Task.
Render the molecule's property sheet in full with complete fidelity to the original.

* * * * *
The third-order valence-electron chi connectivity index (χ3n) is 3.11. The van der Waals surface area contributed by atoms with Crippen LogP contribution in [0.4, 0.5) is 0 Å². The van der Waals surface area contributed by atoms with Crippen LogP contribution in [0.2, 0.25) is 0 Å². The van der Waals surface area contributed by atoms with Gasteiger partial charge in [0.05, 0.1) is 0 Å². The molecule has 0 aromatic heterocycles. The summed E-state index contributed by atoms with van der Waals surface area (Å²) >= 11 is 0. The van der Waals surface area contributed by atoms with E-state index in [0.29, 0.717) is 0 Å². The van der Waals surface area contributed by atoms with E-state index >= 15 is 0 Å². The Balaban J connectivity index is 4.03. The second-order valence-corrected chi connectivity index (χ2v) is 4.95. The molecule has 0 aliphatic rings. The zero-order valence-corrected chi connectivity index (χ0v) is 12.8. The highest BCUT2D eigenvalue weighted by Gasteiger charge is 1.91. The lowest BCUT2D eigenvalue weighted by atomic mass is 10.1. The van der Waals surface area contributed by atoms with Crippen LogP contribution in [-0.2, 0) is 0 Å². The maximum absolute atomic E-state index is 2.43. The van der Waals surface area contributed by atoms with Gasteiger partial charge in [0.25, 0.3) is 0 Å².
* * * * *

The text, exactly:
The third-order valence-electron chi connectivity index (χ3n) is 3.11. The van der Waals surface area contributed by atoms with Crippen LogP contribution in [0.4, 0.5) is 0 Å². The van der Waals surface area contributed by atoms with Crippen LogP contribution in [0.2, 0.25) is 0 Å². The van der Waals surface area contributed by atoms with Gasteiger partial charge in [0.05, 0.1) is 0 Å². The molecule has 0 aromatic heterocycles. The summed E-state index contributed by atoms with van der Waals surface area (Å²) >= 11 is 0. The van der Waals surface area contributed by atoms with E-state index in [0.29, 0.717) is 0 Å². The van der Waals surface area contributed by atoms with E-state index >= 15 is 0 Å². The Balaban J connectivity index is 4.03. The second-order valence-corrected chi connectivity index (χ2v) is 4.95. The molecule has 0 aliphatic rings. The zero-order valence-corrected chi connectivity index (χ0v) is 12.8. The highest BCUT2D eigenvalue weighted by Gasteiger charge is 1.91. The lowest BCUT2D eigenvalue weighted by atomic mass is 10.1. The van der Waals surface area contributed by atoms with Crippen LogP contribution in [-0.2, 0) is 0 Å². The maximum absolute atomic E-state index is 2.43. The van der Waals surface area contributed by atoms with Gasteiger partial charge in [0.25, 0.3) is 0 Å².